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When they ask us curious questions in a sweet confiding way,
We can only smile in wonder, hardly knowing what to say ;
As they sit in breathless silence, waiting for our kind replies,
What a world of mystic meaning dwells within the lifted eyes!
When the soul, all faint and weary, falters in the upward way,
And the clouds around us gather, shutting out each starry ray ;
Then the merry voice of childhood seems a soft and soothing
List we to its silvery cadence, and our hearts grow glad again.
Hath this world of ours no angels? Do our dimly shaded eyes
Ne'er behold the seraph’s glory in its meek and lowly guise ?
Can we see the little children, ever beautiful and mild,
And again repeat the story--nothing but a little child ?
The same facile American pen thus daintily discourses on the Rain :
Like a gentle joy descending, to the earth a glory lending,
Comes the pleasant rain :
Fairer now the Aowers are growing,
Fresher now the winds are blowing,
Gladder waves the grain :
Grove and forest, field and mountain,
Bathing in the crystal fountain,
Drinking in the inspiration, offer up a glad oblation-
All around, about, above us,
Things we love, and things that love us,
Bless the gentle rain.
Beautiful, and still, and holy, like the spirit of the lowly,
Comes the quiet rain : 'Tis a fount of joy distilling, and the lyre of earth is trilling,
Swelling to a strain : Nature opens wide her bosom, bursting buds begin to blossom,
To her very soul 'tis stealing, all the springs of life unsealing, Singing stream and rushing river drink it in, and praise the Giver
Of the blessed rain.
We have already luxuriated over passages from the Pleasures of Imagination, and lingered lovingly amid the sweet images bodied forth by Rogers in the Pleasures of Memory: shall we now hold colloquy with CAMPBELL, and catch some glimpses of his bright visions of Hope? He thus announces his beautiful theme :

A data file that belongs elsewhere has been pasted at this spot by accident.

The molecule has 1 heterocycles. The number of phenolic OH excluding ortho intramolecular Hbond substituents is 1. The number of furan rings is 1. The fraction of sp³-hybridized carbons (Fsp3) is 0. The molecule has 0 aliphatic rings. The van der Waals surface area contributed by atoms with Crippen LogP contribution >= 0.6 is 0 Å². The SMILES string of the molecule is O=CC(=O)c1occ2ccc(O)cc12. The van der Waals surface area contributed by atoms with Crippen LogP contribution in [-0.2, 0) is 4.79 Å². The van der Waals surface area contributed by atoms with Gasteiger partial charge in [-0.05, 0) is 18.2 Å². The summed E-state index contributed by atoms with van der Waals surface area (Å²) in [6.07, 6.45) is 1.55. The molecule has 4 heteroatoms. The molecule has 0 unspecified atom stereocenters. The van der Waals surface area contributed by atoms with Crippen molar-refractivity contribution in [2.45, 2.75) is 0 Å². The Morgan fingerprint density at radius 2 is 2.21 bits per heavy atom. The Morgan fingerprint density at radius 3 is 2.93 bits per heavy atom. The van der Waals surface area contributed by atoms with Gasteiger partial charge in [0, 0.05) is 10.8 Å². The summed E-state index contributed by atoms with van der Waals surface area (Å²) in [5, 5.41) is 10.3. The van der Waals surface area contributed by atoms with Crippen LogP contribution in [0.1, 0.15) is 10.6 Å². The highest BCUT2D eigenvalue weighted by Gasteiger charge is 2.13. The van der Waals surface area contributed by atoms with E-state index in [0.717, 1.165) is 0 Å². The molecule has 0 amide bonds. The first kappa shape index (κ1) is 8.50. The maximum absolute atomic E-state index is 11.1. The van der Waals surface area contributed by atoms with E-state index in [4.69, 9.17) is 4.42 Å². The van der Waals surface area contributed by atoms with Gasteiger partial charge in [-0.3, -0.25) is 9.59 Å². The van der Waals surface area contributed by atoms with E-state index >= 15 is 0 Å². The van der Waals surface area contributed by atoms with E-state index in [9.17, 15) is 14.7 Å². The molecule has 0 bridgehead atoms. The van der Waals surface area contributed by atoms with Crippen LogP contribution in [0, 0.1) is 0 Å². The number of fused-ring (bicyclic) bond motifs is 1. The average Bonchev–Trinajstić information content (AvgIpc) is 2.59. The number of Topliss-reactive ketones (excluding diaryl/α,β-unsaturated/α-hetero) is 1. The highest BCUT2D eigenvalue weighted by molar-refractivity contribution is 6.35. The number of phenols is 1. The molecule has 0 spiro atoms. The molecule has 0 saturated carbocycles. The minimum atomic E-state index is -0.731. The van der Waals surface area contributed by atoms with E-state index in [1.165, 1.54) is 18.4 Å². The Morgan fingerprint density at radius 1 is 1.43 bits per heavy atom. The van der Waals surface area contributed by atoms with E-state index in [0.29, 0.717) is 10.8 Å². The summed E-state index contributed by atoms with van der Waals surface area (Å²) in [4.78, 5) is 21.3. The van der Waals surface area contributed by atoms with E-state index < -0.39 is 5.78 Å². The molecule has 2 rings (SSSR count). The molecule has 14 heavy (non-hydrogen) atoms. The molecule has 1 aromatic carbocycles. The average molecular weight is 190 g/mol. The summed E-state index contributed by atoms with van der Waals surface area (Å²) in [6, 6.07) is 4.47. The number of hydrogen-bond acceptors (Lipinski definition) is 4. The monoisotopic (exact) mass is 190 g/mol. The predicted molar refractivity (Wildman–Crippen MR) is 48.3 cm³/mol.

At summer eve, when Heaven's ethereal bow
Spans with bright arch the glittering hills below,
Why to yon mountain turns the musing eye,
Whose sun-bright summit mingles with the sky?
Why do those cliffs of shadowy tint appear
More sweet than all the landscape smiling near ?
'Tis distance lends enchantment to the view,
And robes the mountain in its azure hue.
Thus, with delight, we linger to survey.
The promised joys of life's unmeasured way,
Thus, from afar, each dim-discovered scene
More pleasing seems than all the past hath been,
And every form, that Fancy can repair
From dark oblivion, glows divinely there.
With thee, sweet Hope! resides the heavenly light,
That pours remotest rapture on the sight;
Thine is the charm of life's bewildered way,
That calls each slumbering passion into play.
Auspicious Hope! in thy sweet garden grow
Wreaths for each toil, a charm for every woe.
Here is a fine apostrophe to Domestic Love :
Who hath not paused while Beauty's pensive eye
Asked from his heart the homage of a sigh?
And say, without our hopes, without our fears,
Without the home that plighted love endears,
Without the smile from partial beauty won,
Oh, what were man?-a world without a sun.
Till Hymen brought his love-delighted hour,
There dwelt no joy in Eden's rosy bower!
In vain the viewless seraph, lingering there,
At starry midnight charmed the silent air ;
In vain the wild bird carolled on the steep,
To hail the sun, slow wheeling from the deep;